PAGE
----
Approaching Toronto, we stopped at a brand new Fairmont Inn & Suites at the corner of Hurontario and Courtney Park in Mississauga. This is so new that even Google Maps didn't have it. A VROC friend from Detroit, Steve aka Jester, was staying there and would be attending the show and dinner with us. Steve was the very first non-local VROC member we ever met. Back in 1999, we stayed at his house and then rode together to SEVROC in Georgia. He's had been a regular at the Toronto gathering but has been absent for a couple of years.
Steve was ready when we got to the hotel and it sure was good to see him. He is retired now and rides the new BMW K1600, a bike I am not very familiar with. This weekend, he drove his car. It was a short hop around the airport to the International Centre, where I expected to face a traffic jam looking for parking spots. Oddly, just before the doors were scheduled to open, there was little traffic and a lot of free spaces.
Inside, we bought our tickets and joined the long line at the inner doors. At 10:00 AM sharp, the doors opened and we were swept inside, part of a river of humanity. It was obvious from the wider aisles and gaps in the booths that there less exhibitors than usual this year. This show is more retail oriented and the manufacturers haven't supported it since the December show started downtown a few years back. Strangely, Kawasaki had a full fledged corporate presence and it was good to see them.
After a preliminary walkabout, I left the others to continue sightseeing while I adjourned to the Vancouver Room to represent the Freedom Riders at the Ontario Road Riders Association meeting. It lasted about an hour and a half while we discussed some issues pertinent to street riding clubs.
After the meeting, I found the rest of our crew just outside at the food court. Sandy was nibbling on pizza and drinking a $3.50 bottle of water. That must have been some really special water. Then I followed them as they continued their tour. I had absolutely nothing on my shopping list so there was no pressure as we wandered, but I did note a few things.
Bushtec Trailers had a display here for the first time. There is no Canadian Distributor so this was a factory team from Jacksboro, Tennessee. I bought a Bushtec hitch for the Wing back in 2005 and stopped by the factory to have it installed. I was extremely impressed by the facilities. Imagine my surprise to find that the Preston family sold the business a few years back and Andrew and John were no longer involved in any capacity. Apparently Lewis and Electrical Connection are still working with them, though. The booth was being manned by the General Manager and the Production Manager. I wondered if Sherm knew this, since he knew the Prestons for many years when he was on the show circuit. I also wonder if the legendary Bushtec quality and service will survive the transition.
We saw another odd trailer in the Sarasota booth. It was a fully enclosed fiberglass unit called the Siesta and was unlike anything else I have seen designed for a motorcycle. They claim a surprisingly low weight but I'd want to check it on a scale. Also, I had to correct the salesman when he overstated the weight of the Leisure-Lite trailer in a comparison. I have seen the scale ticket on mine. Anyway, this was base priced at $2,440. Of course, windows are extra and the options are many and varied. Still, no setup required each night and you can always climb in on the side of the road if it is raining.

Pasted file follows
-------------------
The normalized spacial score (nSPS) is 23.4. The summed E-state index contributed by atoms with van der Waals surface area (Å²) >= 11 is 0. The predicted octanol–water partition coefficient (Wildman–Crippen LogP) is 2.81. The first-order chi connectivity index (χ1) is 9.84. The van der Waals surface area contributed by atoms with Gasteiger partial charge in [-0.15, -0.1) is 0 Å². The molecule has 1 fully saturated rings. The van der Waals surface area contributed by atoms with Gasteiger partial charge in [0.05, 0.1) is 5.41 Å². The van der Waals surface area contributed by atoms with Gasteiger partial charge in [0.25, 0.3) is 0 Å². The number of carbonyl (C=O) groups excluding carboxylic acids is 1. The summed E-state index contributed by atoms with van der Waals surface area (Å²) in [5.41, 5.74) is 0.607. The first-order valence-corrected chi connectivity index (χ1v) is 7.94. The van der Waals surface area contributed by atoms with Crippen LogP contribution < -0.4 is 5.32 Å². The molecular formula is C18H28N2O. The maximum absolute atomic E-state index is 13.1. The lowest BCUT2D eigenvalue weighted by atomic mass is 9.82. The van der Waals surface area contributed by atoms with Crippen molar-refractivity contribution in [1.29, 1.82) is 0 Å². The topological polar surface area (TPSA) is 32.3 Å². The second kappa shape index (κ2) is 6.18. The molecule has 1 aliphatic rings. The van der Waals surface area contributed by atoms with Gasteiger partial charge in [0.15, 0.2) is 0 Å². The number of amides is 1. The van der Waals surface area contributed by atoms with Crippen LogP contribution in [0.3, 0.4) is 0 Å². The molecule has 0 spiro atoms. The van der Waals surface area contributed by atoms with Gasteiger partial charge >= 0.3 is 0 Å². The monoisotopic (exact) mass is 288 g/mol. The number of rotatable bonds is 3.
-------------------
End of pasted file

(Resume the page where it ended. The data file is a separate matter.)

We checked out the Kawasaki offerings but, since Sandy and I have already ridden the Voyager and Vaquero, we watched the kids paw the bikes. Heather was quite taken with the 900's.
We also stopped to chat with old friend Cray Scarlett, who is the sales honcho at Open Road BMW in Newmarket. We go back a lot of years and Crayzy was in his glory meeting people and selling bikes. He had a 1600 just like Steve's on display so I got a primer on all the features of this revolutionary bike. If you need a Beemer, give Cray a call.
We left the show about 3:05, stopping outside to admire the bikes which had been ridden to the show. The weather couldn't have been nicer for January. I wish we could have ridden, too. There was even a 1974 Kawasaki Mach III, a 500cc 2-stroke three cylinder screamer. I used to swap my R5 for one periodically back in 1971 and can attest to the fact that it was one of the fastest things on two wheels when it was introduced. This one was in very nice shape but seemed a lot smaller than I remember it.
The food was good and the company was great. I think the earlier time and the more laid back venue was a great success. I look forward to doing it again next year and many thanks to Tom for organizing it.
After we left, we dropped Steve off at his hotel. It sure was good to see him and I think we may have
convinced him to attend the Wandering Rally in Virginia next September. On the way back to Woodstock, we stopped at WalMart in Cambridge so Tom could pick up a new Sony Playstation 3. I was dead beat by the time we got in and hit the sack soon after.
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